Employers added a robust 531,000 jobs in October, including 4,100 in accounting and bookkeeping services, the U.S. Bureau of Labor Statistics reported Friday, with the unemployment rate declining two-tenths of a point to 4.6%.
The job gains beat analyst expectations in a positive sign of a growing economy. Dow Jones had estimated a total of 450,000 jobs added for the month. The BLS also revised upward the employment gains for August and September, when the jobs report came in well below economist expectations (see story). The number for August was revised up by 117,000, from 366,000 to 483,000, and the total for September went up by 118,000, from 194,000 to 312,000. After those revisions, employment in August and September combined was 235,000 jobs higher than previously reported by the BLS.
Wage gains also continued last month, with average hourly earnings increasing 11 cents to $30.96, after large increases in the previous six months. Over the past 12 months, average hourly earnings have gone up 4.9%.
The job growth was widespread, with the biggest gains seen in the leisure and hospitality industry, as well as professional and business services, manufacturing, transportation and warehousing. Employment in public education fell over the course of the month, however.
The professional and business services sector added 100,000 jobs last month, including 41,000 jobs in temporary help services. Employment especially continued to rise in management and technical consulting services (which added 14,000 jobs), other professional and technical services (a gain of 9,000 jobs), scientific research and development services (6,000 jobs added), and legal services (5,000 jobs). However, employment in professional and business services is still 215,000 below the level seen in February 2020 before the pandemic led to steep losses.
Accounting firms such as CohnReznick have been competing aggressively for talent. The Top 20 Firm, based in New York, has been expanding its recruitment efforts, compensation and benefits policies. “I can tell you it’s still a tight market in our field, in audit, tax and consulting,’ said CohnReznick CEO David Kessler. “We continue to hire aggressively as our business expands. The expansion we’re seeing has been awesome over the last couple of years, most of it organic growth.”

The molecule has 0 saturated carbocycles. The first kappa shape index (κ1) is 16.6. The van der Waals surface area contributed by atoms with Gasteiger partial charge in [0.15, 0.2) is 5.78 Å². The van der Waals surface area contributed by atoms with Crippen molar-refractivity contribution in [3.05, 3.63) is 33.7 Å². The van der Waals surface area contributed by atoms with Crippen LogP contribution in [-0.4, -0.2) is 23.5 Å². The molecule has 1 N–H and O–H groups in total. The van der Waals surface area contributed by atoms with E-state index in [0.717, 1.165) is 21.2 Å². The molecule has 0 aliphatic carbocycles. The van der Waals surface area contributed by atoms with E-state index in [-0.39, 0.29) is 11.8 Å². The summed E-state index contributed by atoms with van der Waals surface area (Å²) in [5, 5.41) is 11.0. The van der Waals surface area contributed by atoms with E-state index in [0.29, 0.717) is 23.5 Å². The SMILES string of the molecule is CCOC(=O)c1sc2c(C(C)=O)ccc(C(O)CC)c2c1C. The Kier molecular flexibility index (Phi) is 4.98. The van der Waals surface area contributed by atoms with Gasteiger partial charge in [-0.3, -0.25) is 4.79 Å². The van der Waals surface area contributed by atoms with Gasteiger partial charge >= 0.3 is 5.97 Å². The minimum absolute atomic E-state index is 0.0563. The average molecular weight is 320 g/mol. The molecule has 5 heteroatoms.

But the recruitment pool has shrunk, as it has in many industries. “We continue to see a very tight labor market across all of our sectors,” said Kessler. “We continue to hire a lot of people directly out of college, entry level, some 300 plus a year, and continue to accelerate career growth and responsibilities and bring on at all levels lateral recruits, but it’s so competitive, and it’s one of the first years that we’re seeing a reduction in accounting graduates and a reduction in students that are going into accounting as their major.”
The firm has been offering extra incentives to entice new hires. “We really take a total rewards approach, in thinking about the fact that there is so much that goes into an employee’s decision to work with us,” said Sara Bridwell, chief people officer at CohnReznick. “We want to continue to reaffirm that decision on a daily basis. I often say that folks get recruited to CohnReznick and then get re-recruited every single day. Through that total rewards approach, we have made efforts to ensure that our compensation, which is a big piece of that, is market driven, and we have robust — both variable and base — pay plans. And then our benefits are a part of that. Over the pandemic, we have enhanced our total rewards package to provide a lot of additional support for parents. I think we saw in the pandemic that that support was needed and CohnReznick rose to that. We’ve got a special employee resource group that deals with parents of young children, and we increased our parental leave to up to eight weeks for new moms and dads that are bringing new children into their homes. And we’ve done a lot around mental health and helping our folks rest and recharge.”
One of the firm’s most popular benefits is a subscription to a wellness app called Headspace, which focuses on mindfulness and meditation, and also helps parents and their children fall asleep at night to get the rest they need.
CBIZ, a Top 100 Firm, also released its Small Business Employment Index on Friday, showing improved hiring trends at small businesses with 300 or fewer employees. It showed 25% of the 3,700 companies in the index expanded employment, while 53% made no change to their headcounts and 22% reduced staffing. The index rose 1.07% in October. The most hiring gains occurred in accommodations and food services, construction, retail and transportation industries. Declines were reported in the nonprofit, professional services, and wholesale distribution sectors. On a regional basis, the Central (0.61%), Northeast (1.35%), Southeast (1.49%) and West (2.09%) regions experienced hiring increases.
“The increase in hiring reported in October is probably the result of a few contributing factors,” said CBIZ executive vice president Philip Noftsinger in a statement. “Continued decreases of COVID-19 cases are likely contributing to more people returning to work, all enhanced unemployment benefits have expired, and businesses under 100 employees are unaffected by the federal vaccine mandates.”